Matteo Ricci, Li Zhizao, and Zhang Wentao: World Map of 1602

About The Ricci Map

Kunyu wanguo quantu, or Map of the Ten Thousand Countries of the Earth, is the oldest surviving map in Chinese to show the Americas. It is a xylograph (wood block print) on six panels of fine native paper (made with bamboo fiber), each panel measuring approximately 1820 x 3650 mm (2 feet by 5.75 feet). Li Zhizao (1565-1630), a Chinese mathematician, astronomer and geographer, was the Chinese cartographer who engraved the map. It was printed by Zhang Wentao of Hangzhou, possibly an official printer of the Ming court.

A Jesuit priest, Matteo Ricci arrived in China in 1583 and, with fellow Jesuit Michele Ruggieri, established the first Christian mission. In 1597, Ricci was named Superior or head of the entire Jesuit missionary effort in China. His world map is a true collaboration between the European scholars of the Jesuit mission and the Chinese scholars and artisans of the imperial court. Vivid descriptions of the continents, praise of the Chinese emperor, lunar charts, and scientific tables documenting the movement of the planets adorn the map, a unique representation of East-West relations in the early 17th-century.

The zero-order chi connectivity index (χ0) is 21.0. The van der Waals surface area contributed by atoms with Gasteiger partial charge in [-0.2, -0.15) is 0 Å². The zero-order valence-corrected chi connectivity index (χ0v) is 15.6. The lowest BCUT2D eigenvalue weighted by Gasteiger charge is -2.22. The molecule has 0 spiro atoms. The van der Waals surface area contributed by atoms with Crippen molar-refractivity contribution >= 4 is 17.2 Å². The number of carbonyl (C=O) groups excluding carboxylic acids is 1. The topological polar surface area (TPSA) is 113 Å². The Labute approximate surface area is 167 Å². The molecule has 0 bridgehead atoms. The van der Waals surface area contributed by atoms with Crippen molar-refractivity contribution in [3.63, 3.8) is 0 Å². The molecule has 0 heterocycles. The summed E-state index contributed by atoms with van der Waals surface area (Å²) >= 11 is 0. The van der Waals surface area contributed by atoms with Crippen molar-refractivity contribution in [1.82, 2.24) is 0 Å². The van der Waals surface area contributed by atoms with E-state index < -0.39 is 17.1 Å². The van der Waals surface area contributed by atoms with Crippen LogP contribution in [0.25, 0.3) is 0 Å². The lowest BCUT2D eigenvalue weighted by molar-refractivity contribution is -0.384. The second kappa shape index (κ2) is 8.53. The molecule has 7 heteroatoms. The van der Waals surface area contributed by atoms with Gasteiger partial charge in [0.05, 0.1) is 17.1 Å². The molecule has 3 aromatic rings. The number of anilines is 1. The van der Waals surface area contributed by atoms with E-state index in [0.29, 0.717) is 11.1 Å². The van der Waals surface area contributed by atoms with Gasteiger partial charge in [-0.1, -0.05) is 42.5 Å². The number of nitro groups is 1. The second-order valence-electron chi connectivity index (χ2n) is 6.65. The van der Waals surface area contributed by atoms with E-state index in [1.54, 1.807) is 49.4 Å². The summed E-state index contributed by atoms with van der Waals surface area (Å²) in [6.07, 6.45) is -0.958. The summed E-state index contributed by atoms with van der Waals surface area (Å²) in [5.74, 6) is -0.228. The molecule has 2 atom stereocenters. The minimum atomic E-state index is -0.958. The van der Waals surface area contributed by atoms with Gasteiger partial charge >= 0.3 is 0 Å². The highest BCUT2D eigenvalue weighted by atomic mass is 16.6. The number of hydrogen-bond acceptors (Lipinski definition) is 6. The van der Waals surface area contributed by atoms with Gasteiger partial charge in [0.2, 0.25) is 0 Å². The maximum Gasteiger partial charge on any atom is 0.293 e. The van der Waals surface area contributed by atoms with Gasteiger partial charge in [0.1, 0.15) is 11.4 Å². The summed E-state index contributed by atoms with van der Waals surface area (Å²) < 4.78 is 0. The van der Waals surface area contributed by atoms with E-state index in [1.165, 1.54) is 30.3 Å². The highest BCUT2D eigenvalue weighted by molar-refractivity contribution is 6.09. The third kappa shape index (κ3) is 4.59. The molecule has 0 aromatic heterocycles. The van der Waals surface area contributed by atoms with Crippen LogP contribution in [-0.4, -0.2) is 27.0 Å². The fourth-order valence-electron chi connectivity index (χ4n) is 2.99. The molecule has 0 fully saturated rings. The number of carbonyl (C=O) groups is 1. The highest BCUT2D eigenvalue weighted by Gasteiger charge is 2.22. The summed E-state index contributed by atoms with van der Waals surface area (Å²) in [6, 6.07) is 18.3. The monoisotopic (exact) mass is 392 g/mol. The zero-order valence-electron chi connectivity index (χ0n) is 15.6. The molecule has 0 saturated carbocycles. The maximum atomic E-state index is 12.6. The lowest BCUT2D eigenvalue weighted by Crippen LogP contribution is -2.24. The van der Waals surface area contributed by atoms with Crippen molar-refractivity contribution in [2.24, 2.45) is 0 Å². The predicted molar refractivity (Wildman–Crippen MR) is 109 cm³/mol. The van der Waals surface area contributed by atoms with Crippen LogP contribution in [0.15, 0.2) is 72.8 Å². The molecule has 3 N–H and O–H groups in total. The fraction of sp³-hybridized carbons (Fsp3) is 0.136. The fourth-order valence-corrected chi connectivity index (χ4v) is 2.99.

This Example of the 1602 Ricci Map

This example of the 1602 Ricci Map was purchased by the James Ford Bell Trust and has been loaned to the University of Minnesota for the benefit of the James Ford Bell Library. This Ricci map is among six known complete examples of the 1602 printing; this is the only one in the Americas. The six examples: Vatican Apostolic Library Collection I; Japan Kyoto University Collection; collection of Japan Miyagi Prefecture Library; Collection of the Library of the Japanese Cabinet; Paris, France (in private hands); James Ford Bell Library at the University of Minnesota. The Bell Library's copy has been loaned to the University of Minnesota by the James Ford Bell Trust for the benefit of the Bell Library.

See also: Ming